Most of the turd billionaires trying to buy elections are Republicans. A few days ago we met one who appears to be a Democrat-- crypto multi-billionaire Sam Bankman-Fried, who also apparently has the DCCC wrapped around his pinkie. Worth $22.5 billion, Bahamas-dwelling Bankman-Fried has been busy spending as much as $10 million to get a random guy, Carrick Flynn, elected in Oregon.
One measly seat in Oregon isn't enough for a multi-billionaire. He just dropped a million dollars into the race to defeat Nina Turner in Cleveland. Ryan Grim did the research and wrote it up for The Intercept on Friday, right ion top of the misguided and shameful endorsement of New Dem Shontel Brown by Mark Pocan's pretend-progressive CPC PAC.
Grim began by reminding his readers that "In a 2021 special election, former state Sen. Nina Turner faced more than $2 million in outside spending by the super PAC Democratic Majority for Israel [run by corrupt scumbag Mark Mellman], swinging the race for Shontel Brown in the closing weeks. In her rematch, Turner faces a new obstacle. A super PAC bankrolled by crypto billionaire Sam Bankman-Fried, Protect Our Future, has already spent more than $1 million backing Brown, according to Federal Election Commission reports. And this week, the Congressional Progressive Caucus PAC endorsed Brown after having backed Turner last year."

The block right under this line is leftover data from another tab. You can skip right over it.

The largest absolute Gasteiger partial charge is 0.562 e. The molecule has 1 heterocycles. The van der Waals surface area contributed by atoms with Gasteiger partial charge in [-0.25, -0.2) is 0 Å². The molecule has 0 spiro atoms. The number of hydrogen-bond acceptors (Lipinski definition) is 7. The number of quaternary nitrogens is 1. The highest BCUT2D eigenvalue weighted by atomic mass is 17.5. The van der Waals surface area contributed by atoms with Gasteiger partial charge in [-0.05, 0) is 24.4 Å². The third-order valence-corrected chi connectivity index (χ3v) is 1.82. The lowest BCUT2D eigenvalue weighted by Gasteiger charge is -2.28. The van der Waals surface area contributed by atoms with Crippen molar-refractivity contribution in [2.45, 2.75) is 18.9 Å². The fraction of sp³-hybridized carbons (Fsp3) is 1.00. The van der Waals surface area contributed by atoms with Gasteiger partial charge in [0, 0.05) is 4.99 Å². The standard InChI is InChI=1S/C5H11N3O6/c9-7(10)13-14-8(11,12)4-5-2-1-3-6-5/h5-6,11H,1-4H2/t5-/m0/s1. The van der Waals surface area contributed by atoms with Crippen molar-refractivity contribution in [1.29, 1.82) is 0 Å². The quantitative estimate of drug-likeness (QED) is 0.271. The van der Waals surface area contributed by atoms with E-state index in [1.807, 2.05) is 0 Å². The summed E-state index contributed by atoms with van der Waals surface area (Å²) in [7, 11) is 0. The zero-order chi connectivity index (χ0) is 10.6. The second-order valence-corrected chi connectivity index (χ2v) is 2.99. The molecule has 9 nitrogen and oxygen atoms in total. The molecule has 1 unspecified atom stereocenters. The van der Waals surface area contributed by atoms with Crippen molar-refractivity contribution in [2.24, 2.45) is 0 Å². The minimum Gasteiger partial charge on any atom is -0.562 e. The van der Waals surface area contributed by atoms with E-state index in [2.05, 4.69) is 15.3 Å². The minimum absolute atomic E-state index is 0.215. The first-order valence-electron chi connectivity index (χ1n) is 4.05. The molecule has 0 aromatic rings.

Some have run the gauntlet by simply saying yes to the crypto agenda. State Rep. Jasmine Crockett, running in a Texas district to replace Rep. Eddie Bernice Johnson, had no history as either an outspoken advocate for crypto or an opponent of regulation but facing the question in the campaign, she sided with the policy positions favored by crypto PACs. The two major crypto super PACs came in with $1 million each, helping to put her over the top.
Protect Our Future PAC, the one linked to Bankman-Fried, has also spent $2 million boosting Georgia Rep. Lucy McBath in her member-on-member contest forced by redistricting. The PAC is also backing Nikki Budzinski in Illinois and has endorsed New York Rep. Ritchie Torres, a crypto supporter.